Escape from Tomorrow manages to avoid any heavy handed moralising or lecturing both in the script and imagery, (although the sight of the family in a car that follows strict predetermined tracks felt like a perfect metaphor for the Disney idea of carefully controlled fun). Maybe the real message of rebellion comes from the simple fact of the films existence, and by not only giving Disney a sly and symbolic two fingers, but also getting away with it, they show that there is hope for those who wish to live outside of a mainstream culture that they find cloying.


Wednesday, 23 July 2014

Christmas Evil (1980)

As a counterpoint to more wholesome festive film fare comes Christmas Evil, a camp and entertaining effort from the glory days of the Slasher movie.

The plot centres on Harry Stadling, a boy who had his childhood illusions about Christmas shattered while watching his dad dressed in a Santa suit, groping his mom. Cut to thirty odd years later, and Harry now works in a toy factory, desperately trying to recreate those illusions for a new generation of kids. However, after a series of humiliations at work, Harry suffers a breakdown and starts to think that he is Father Christmas - although this Santa seems just as interested in punishing the naughty as rewarding the good.

Christmas Evil came out during the height of the Slasher film boom (He Knows You're Alone, Maniac, Terror Train, Don't Answer the Phone, and of course, Friday The 13th all hit cinemas in the same year), helping to kick-start a sub-genre of Santa themed killers (To All a Goodnight, Silent Night Deadly Night etc.), but is distinct from many of these. Firstly, although it is a sexual incident that drives the plot, and the killer is acting as a punisher (two staple tropes of these sort of films), the killings are not carried out as punishment for sex. Rather, they are done as a vengeance for the humiliation that Harry suffers, and his anger at people exploiting Christmas for commercial gain at the expense of goodwill.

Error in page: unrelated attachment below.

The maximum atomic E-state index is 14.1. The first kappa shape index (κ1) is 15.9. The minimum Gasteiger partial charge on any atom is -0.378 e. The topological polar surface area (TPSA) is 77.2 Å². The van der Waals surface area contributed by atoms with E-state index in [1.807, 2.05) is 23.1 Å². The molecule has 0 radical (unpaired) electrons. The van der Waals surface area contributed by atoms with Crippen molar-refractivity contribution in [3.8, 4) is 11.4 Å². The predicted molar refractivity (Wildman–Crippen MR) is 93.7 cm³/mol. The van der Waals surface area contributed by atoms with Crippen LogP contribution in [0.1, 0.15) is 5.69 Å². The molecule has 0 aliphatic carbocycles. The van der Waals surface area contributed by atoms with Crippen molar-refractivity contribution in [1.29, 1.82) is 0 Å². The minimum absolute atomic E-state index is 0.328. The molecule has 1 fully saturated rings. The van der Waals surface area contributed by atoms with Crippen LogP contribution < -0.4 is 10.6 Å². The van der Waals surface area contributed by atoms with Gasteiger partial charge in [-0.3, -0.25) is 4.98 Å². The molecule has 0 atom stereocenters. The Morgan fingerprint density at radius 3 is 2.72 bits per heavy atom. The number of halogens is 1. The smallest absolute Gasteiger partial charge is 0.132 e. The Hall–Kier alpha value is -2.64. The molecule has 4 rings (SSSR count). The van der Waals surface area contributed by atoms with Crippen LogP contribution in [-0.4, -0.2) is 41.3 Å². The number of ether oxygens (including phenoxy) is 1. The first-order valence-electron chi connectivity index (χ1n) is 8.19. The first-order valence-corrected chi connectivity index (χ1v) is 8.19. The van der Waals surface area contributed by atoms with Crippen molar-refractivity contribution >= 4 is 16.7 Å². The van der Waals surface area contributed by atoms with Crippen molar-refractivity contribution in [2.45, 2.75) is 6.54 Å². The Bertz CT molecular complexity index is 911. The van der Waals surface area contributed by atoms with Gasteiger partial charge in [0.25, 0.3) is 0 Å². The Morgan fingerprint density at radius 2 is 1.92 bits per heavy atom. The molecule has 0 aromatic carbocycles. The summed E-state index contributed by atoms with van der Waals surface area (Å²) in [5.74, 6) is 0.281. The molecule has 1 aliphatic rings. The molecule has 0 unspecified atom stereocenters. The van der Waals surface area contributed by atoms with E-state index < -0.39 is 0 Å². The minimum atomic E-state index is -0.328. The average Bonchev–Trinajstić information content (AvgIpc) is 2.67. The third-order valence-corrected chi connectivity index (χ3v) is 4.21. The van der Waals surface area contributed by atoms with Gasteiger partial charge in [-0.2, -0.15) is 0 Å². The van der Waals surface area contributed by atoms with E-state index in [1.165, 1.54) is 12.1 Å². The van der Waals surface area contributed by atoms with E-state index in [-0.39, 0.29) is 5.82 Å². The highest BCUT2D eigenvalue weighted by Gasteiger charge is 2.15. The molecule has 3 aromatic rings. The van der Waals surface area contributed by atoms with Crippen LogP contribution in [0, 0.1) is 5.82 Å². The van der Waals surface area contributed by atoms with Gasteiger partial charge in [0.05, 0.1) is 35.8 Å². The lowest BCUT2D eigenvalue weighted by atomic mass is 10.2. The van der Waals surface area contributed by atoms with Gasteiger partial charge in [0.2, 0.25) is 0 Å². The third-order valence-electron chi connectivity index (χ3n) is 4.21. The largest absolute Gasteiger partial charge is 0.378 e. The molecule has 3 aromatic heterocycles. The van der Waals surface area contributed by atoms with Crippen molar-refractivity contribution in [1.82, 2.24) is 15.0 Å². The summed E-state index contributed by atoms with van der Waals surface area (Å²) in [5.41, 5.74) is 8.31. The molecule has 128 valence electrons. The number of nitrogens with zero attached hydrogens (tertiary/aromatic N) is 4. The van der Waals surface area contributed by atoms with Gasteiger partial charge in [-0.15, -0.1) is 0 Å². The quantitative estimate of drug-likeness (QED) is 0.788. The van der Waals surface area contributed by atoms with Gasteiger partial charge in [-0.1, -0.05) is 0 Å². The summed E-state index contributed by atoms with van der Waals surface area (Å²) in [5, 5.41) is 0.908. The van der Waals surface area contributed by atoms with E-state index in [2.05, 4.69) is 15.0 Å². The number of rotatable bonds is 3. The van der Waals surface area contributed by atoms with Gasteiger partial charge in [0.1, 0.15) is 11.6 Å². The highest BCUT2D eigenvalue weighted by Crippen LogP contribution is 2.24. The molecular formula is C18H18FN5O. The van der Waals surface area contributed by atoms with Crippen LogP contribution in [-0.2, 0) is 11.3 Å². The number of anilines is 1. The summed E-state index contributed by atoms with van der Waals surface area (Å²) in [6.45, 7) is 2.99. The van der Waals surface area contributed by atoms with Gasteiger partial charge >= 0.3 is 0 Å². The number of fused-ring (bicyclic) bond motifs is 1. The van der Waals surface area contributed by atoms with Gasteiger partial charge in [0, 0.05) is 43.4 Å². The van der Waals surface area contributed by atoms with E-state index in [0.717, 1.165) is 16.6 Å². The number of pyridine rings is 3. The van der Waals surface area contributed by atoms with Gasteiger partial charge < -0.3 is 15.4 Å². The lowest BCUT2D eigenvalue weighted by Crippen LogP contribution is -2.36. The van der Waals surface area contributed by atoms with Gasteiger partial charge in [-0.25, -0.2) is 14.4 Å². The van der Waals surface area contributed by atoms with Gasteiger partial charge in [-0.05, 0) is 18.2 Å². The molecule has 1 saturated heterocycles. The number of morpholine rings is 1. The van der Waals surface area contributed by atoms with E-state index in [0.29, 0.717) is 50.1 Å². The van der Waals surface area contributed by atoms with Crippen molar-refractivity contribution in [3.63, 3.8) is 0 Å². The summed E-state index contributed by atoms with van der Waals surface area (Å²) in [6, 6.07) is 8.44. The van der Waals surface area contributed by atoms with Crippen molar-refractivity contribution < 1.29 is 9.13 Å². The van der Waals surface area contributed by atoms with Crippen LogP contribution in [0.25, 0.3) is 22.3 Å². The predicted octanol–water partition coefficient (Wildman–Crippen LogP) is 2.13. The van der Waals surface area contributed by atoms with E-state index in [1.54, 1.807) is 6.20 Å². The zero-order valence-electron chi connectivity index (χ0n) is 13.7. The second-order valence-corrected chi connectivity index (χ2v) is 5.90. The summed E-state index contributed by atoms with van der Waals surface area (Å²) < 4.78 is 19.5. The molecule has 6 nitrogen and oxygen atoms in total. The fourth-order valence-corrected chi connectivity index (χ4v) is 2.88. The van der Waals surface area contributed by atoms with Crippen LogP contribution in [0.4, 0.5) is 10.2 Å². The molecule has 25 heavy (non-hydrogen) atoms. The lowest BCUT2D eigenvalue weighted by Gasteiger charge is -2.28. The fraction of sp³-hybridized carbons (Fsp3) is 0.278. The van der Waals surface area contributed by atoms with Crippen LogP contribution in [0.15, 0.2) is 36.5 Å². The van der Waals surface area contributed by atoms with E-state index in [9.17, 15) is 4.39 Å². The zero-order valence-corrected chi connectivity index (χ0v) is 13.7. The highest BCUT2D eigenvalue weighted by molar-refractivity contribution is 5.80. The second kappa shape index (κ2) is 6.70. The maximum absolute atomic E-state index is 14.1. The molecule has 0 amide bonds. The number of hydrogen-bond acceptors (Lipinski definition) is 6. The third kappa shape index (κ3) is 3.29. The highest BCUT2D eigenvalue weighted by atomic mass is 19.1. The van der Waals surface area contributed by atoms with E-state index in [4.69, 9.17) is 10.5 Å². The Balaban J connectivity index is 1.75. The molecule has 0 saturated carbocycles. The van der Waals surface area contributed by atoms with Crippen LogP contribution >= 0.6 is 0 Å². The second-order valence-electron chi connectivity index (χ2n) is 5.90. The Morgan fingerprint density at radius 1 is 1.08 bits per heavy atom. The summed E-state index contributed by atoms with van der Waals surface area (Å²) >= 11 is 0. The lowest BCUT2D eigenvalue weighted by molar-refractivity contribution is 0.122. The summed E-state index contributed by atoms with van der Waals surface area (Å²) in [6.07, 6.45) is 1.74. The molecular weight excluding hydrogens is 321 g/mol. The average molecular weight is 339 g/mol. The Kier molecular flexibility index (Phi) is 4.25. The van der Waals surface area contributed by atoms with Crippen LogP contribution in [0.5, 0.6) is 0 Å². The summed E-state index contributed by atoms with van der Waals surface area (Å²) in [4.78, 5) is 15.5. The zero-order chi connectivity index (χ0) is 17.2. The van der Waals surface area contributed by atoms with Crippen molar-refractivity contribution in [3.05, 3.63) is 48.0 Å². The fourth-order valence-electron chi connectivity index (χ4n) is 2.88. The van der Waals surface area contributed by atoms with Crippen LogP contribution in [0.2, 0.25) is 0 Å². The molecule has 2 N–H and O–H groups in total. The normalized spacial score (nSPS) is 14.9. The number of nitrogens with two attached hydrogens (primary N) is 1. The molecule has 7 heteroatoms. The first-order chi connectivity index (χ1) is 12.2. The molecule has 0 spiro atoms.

Christmas Evil lacks the high level of grubby sleaze of others in the genre, instead going for a lurid (in a camp way), and exaggerated, almost dreamlike feel. This can be seen in the use of juxtaposition of jolly Christmas songs in the overall context of a slasher film, the portentous dialogue, odd camera angles, and sometimes ludicrous plot twists (such as the idea that a man dressed in a Santa costume could stab three people outside a busy church, drive off in a van with reindeer painted on the side, and the authorities would have trouble finding him.) Granted, the sight of Harry obsessively spying on young children through binoculars looks possibly more unnerving nowadays than on the time of release, but there is no suggestion that he is deriving any sexual gratification from this.

As a contrast to the fanciful, disorienting, illusion that Harry increasingly sees the world as, is the grimy reality of life in a small industrial town, with the small minded people who live and work there. The best of them are, at heart, good people who just want to work and provide for their families, while the worst would rather exploit the goodwill of someone like Harry, an oddball dreamer, who will never fit into the hard-drinking macho world of his colleagues.

Of course, in many ways this is still a traditional slasher, with many of the familiar tropes such as bloody killings with sharp objects and a grating wonky synth soundtrack. However these both work perfectly well within the overall over-the-top feel of the film.

Christmas Evil ends with a classic horror archetype, the tragic monster hounded by a torch wielding mob – a mob that seems to have their flaming torches suspiciously close to hand, suggesting this may not be the first time they have behaved like this. The pursuit takes place through increasingly surreal looking streets lined with white snow and glowing Christmas decorations, and it is ambiguous as to how much of this is in Harry’s imagination. There is a wonderful slightly expressionistic touch in the final shot, with Harry’s van flying off a bridge, but the angle hinting it could be heading into the sky, suggesting that, in his mind at least, Harry may finally get his wish to be Santa Claus.

Monday, 21 July 2014

A Hard Day's Night (1964)

A Hard Day’s Night is a film that rewrote the rules for how cinema and popular music work together and 50 years on the energy, wit and sheer joy of the film are undiminished. However, the template that it set was one that few if any have worked to the same level since, including the director and stars.